The government embarked on ambitious health and social reforms; bringing in a socialist style government (a style they would eventually start to abandon). They had  nationalist policy, that might have been milder than Zambia’s, in that they did not nationalise businesses. However, the remaining settlers, understandably so, left the country, and with no qualified personnel to run the different businesses and industries, and with Mozambique experiencing natural disasters, the country plunged into economic crisis.

Civil unrest soon followed with The Mozambican National Resistance (RENAMO) being formed, most likely from waring factions within FRELIMO and possibly with the help of the Portuguese and Rhodesia. FRELIMO’s hostility towards local traditions and religion, as well as its agricultural policy did not help matters, as it caused the build up of resistance in rural areas and momentarily, measures similar to those used in colonial Mozambique were employed, only inflaming the situation further. Despite his view of African traditions, you see themes central to most African societies flowing through his speeches; those of oneness, and putting the community before oneself, and sharing.

During FRELIMO’s fight against Colonialism,  Mr Machel made it clear that colonialism was race-less, and talked of the need to differentiate between friend and foe, regardless of their cover, and saw racism, tribalism and false loyalty, among others as part of the enemy that needed to be fought. The government he led managed to incorporate the different races and tribes that made up Mozambique’s population in their government as well as civil service. He is said to have believed in the use of persuasion and not making administrative decisions, as this was the recipe for dictatorship,  and tried to instil a sense of initiate, believing Colonialism, traditions, and superstitions to be crippling to peoples sense of initiate and hence leading to a lack of responsibility.

FRELIMO, not only advocated the right to self govern, but was also very loud in advocating for women’s rights and stated that the fight against colonialism was a fight against exploitation and that the fight would be incomplete if it did not include fighting for women. It is important to note that the government did imprison some of its political opponents, despite Samora Machels’s views on democratic rule, though, it is hard to determine if this was justified by RENAMO’s insurgency or not. Most of those imprisoned were released by 1980

Samora Machel and FRELIMO believed international cooperation was essential to Mozambique’s growth and in line with that, supported the rest of Southern Africa’s struggle for independence and allowed the ANC and ZANU to carry out their operations in Mozambique. They also imposed UN sanctions against the Rhodesian government, to Mozambique’s peril. Destabilisation from RENAMO continued and even got worse after Zimbabwe was granted independence, with increased help from the South African government. In 1984, Mozambique agreed to reduce the number of ANC members who were allowed to operate in the country in exchange for South Africa withdrawing support for RENAMO. It is believed that South Africa’s Aid for RENAMO did not completely stop and the destabilising effects of RENAMO were still present, and would have probably been present without South Africa’s help.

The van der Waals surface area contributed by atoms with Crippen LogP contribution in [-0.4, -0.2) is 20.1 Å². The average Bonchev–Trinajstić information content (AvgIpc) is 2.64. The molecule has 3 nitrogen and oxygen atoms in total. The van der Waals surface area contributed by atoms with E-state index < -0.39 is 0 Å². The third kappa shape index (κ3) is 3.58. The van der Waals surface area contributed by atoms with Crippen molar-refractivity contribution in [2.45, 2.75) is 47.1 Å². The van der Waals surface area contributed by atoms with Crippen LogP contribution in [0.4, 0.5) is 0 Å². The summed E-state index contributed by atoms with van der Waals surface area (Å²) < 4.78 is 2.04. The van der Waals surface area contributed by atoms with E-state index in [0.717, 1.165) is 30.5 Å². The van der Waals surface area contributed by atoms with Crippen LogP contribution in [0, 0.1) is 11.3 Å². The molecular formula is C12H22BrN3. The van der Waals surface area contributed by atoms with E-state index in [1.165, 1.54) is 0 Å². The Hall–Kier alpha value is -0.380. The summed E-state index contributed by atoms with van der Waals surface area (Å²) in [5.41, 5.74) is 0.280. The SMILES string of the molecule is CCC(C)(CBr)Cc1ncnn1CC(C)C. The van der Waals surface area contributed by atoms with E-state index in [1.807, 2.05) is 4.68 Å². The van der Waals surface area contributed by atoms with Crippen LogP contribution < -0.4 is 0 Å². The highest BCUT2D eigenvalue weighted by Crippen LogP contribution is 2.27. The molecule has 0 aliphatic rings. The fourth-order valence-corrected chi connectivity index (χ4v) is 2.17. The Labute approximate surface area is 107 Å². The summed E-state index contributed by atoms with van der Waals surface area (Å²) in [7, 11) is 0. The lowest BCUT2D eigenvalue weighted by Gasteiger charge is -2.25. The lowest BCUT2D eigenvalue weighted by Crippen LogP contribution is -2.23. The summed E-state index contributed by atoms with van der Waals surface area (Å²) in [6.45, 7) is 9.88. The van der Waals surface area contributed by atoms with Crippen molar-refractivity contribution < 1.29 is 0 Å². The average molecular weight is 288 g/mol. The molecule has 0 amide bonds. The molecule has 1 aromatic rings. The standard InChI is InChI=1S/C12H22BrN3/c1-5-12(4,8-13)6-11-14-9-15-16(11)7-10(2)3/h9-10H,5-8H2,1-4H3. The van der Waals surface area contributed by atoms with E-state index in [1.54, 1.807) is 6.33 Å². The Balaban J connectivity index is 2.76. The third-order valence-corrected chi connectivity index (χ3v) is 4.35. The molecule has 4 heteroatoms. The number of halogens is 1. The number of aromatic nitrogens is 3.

On October 19th, 1986, the plane carrying President Samora Machel from Zambia, back to Mozambique, crushed in South Africa, killing the majority of its passengers, the President, crushed beyond recognition required the use of dental records for identification. The government of South Africa and forces within Mozambique at the time, have been blamed for the accident, with investigations apparently revealing that radar manipulation by South Africa caused the crush. No one has been found responsible for the crush and the then government of South Africa denied any involvement in the incident.

More than being a military commander or head of state, President Samora Machel was  husband, a man who loved his wife dearly, a father who is said to have always had time for his children, regardless of what was going on. As for the question of him being a terrorist or a freedom fighter, it depends on which glass you stand behind when you look at the happenings in Mozambique. Throughout history we see war and fighting, for the cause of freedom. The colonial government in Mozambique made life impossible for the people, concentration camps were present, people’s quality of life was poor. It is important to remember the importance of diplomacy, but that just as the Americans fought for their independence, the situation in Mozambique may have warranted the picking up of arms.

Like any other leader, President Machel made mistakes, some tremendous, but the majority of his views, his relationship with his family, and his role in the fight for Southern Africa’s freedom, leave a celebratory trail. I leave you with this quote as we seek solutions for our continent’s and world’s problems

“Leadership is collective and although each member of the leadership has a specific task, there are no hard and fast compartments. The duty of every member is to be concerned with all the work, see that it is carried out and put forward ideas and criticisms. Leadership is collective and responsibility is collective.”  ~Samora Moises Machel 1933-1986~

 


References

Cheers, D. (1989). Jackson confers with new Mozambique Leader After Funeral of Samora Machel. Jet, (Vol. 71 No. 10), 24-27. Retrieved from http://books.google.com.au

Machel, S. (1981). Mozambique (1st ed.). Harare, Zimbabwe: Zimbabwe Pub. House.

Martin, G. (2012). African Political Thought (1st ed.). New York: Palgrave Macmillan.

Mugubane, V. (1997). Gracia Machel. Ebony, (Vol. 52, No. 7), 118-120, 122, 124, 162. Retrieved from http://books.google.com.au

Poddar, P., Patke, R., & Jensen, L. (2008). A historical companion to postcolonial literatures (1st ed.). Edinburgh: Edinburgh University Press.